2. Supporting Students in Developing a Positive Racial Identity: Students are bombarded with messages that they are worthless, achieve less, and that only the exceptional Black person can perform at the highest levels. Unfortunately, because of this constant attack on the Black psyche, some students have internalized this. Educators have a crucial role in perpetuating this negative self-image, or being there to ameliorate it. Ensuring that materials share the contributions of Black people on society, both historically and present-day can go a long way. Also, it is crucial that our Black youth see and participate in educators celebrating students’ efforts and achievements beyond athletics and entertainment.
  3. High Expectations, High Support, Much Love: Too often there is a lack of balance. Some will enact authoritarian demeanor and rules, in the essence of stripping students of their dignity in the name of instilling order. Others tolerate chaos and excuses in the name of love. The answer is in the middle. It isn’t about no excuses or “make all the excuses in the world” schools. It is about helping students develop self-control and self-discipline necessary to be productive leaders in their communities. Hilary Beard describes parenting of Black children as being in quadrants. She describes the style that Black boys respond to the best as “strict authoritarian.” That means holding high expectations and lots of love.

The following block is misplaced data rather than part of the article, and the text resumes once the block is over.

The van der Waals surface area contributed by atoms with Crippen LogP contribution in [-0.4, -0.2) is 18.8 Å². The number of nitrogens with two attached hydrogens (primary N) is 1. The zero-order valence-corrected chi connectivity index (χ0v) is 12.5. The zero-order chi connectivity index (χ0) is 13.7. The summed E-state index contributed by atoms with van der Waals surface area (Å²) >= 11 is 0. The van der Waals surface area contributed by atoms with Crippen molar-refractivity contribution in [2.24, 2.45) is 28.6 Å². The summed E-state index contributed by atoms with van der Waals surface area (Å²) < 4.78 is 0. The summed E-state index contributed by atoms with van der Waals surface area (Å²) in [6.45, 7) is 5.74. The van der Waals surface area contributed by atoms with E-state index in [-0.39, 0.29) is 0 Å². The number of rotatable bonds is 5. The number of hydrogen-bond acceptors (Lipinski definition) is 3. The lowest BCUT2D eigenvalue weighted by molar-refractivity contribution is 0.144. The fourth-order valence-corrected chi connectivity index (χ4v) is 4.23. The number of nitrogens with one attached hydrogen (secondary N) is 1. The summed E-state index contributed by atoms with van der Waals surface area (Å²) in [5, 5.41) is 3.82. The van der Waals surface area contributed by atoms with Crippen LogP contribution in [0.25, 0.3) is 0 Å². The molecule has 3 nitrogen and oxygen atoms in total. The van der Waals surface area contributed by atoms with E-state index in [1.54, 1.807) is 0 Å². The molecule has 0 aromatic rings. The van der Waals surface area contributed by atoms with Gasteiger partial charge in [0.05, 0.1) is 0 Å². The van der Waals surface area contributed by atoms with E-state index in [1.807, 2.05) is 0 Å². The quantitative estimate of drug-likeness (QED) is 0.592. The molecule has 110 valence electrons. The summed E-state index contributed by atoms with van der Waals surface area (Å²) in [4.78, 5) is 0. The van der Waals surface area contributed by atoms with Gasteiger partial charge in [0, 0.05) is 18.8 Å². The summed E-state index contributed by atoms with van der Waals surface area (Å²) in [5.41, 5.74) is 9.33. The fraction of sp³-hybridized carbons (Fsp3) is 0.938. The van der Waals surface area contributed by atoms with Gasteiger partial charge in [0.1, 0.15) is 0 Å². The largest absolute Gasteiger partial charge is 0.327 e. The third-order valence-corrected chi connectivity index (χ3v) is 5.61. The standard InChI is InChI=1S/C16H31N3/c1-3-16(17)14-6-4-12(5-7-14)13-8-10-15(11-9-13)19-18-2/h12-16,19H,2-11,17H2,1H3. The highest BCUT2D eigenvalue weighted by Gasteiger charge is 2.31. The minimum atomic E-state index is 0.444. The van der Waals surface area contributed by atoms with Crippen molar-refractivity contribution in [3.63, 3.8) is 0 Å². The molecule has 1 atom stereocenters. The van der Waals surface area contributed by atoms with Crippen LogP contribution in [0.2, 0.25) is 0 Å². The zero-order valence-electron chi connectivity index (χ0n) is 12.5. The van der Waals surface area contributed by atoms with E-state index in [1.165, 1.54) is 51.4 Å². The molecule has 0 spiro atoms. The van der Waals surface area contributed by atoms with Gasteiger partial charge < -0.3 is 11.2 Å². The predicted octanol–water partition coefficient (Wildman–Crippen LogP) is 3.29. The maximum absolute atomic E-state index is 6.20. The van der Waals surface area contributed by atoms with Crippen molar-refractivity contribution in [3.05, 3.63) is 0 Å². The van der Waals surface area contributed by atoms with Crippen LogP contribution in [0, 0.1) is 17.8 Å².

4. Establishing Windows and Mirrors: Too often, White children’s positive sense of self is reinforced through media, and in life. White students see an overwhelming number of people in power and, consciously or unconsciously, begin to assume that it is their rightful place in life. Black children see this, too. Often, even when a student has a Black teacher, other positions of power may be overwhelmingly White, so students see that. Helping all students see themselves as contributors to society and leaders within it is vital.
  5. Serving Holistically: Often, when people describe a holistic education, they’re lamenting the loss of the arts in our schools—it is that plus much more. Our educational strategies should include the arts, health, career-technical education, computer science, etc. It should be grounded in college- and career-readiness and support students with pursuing robust post-secondary options. A holistic education without students learning about character education and social justice is a limited education and doesn’t truly prepare students for their work outside of school.